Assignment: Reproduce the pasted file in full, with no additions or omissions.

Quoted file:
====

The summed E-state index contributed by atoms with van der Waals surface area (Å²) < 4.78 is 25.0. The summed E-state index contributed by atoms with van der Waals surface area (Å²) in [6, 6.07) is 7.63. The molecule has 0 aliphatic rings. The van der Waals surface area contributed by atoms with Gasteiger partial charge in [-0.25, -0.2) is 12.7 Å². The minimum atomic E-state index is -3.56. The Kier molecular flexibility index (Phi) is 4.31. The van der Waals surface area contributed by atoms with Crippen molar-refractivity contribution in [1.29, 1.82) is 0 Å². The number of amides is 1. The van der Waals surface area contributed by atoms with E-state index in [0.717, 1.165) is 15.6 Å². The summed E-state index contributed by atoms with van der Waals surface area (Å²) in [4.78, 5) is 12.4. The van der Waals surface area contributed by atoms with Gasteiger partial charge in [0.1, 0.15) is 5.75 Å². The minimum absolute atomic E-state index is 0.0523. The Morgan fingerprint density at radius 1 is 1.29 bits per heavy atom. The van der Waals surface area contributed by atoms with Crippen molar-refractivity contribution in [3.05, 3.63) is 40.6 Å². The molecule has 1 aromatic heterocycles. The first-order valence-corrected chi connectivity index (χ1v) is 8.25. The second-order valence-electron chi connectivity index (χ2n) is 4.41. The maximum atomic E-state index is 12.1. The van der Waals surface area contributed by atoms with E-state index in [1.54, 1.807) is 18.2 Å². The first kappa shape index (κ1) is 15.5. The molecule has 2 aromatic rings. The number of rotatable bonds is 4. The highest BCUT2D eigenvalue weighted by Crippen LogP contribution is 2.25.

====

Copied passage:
The summed E-state index contributed by atoms with van der Waals surface area (Å²) < 4.78 is 25.0. The summed E-state index contributed by atoms with van der Waals surface area (Å²) in [6, 6.07) is 7.63. The molecule has 0 aliphatic rings. The van der Waals surface area contributed by atoms with Gasteiger partial charge in [-0.25, -0.2) is 12.7 Å². The minimum atomic E-state index is -3.56. The Kier molecular flexibility index (Phi) is 4.31. The van der Waals surface area contributed by atoms with Crippen molar-refractivity contribution in [1.29, 1.82) is 0 Å². The number of amides is 1. The van der Waals surface area contributed by atoms with E-state index in [0.717, 1.165) is 15.6 Å². The summed E-state index contributed by atoms with van der Waals surface area (Å²) in [4.78, 5) is 12.4. The van der Waals surface area contributed by atoms with Gasteiger partial charge in [0.1, 0.15) is 5.75 Å². The minimum absolute atomic E-state index is 0.0523. The Morgan fingerprint density at radius 1 is 1.29 bits per heavy atom. The van der Waals surface area contributed by atoms with Crippen molar-refractivity contribution in [3.05, 3.63) is 40.6 Å². The molecule has 1 aromatic heterocycles. The first-order valence-corrected chi connectivity index (χ1v) is 8.25. The second-order valence-electron chi connectivity index (χ2n) is 4.41. The maximum atomic E-state index is 12.1. The van der Waals surface area contributed by atoms with E-state index in [1.54, 1.807) is 18.2 Å². The first kappa shape index (κ1) is 15.5. The molecule has 2 aromatic rings. The number of rotatable bonds is 4. The highest BCUT2D eigenvalue weighted by Crippen LogP contribution is 2.25.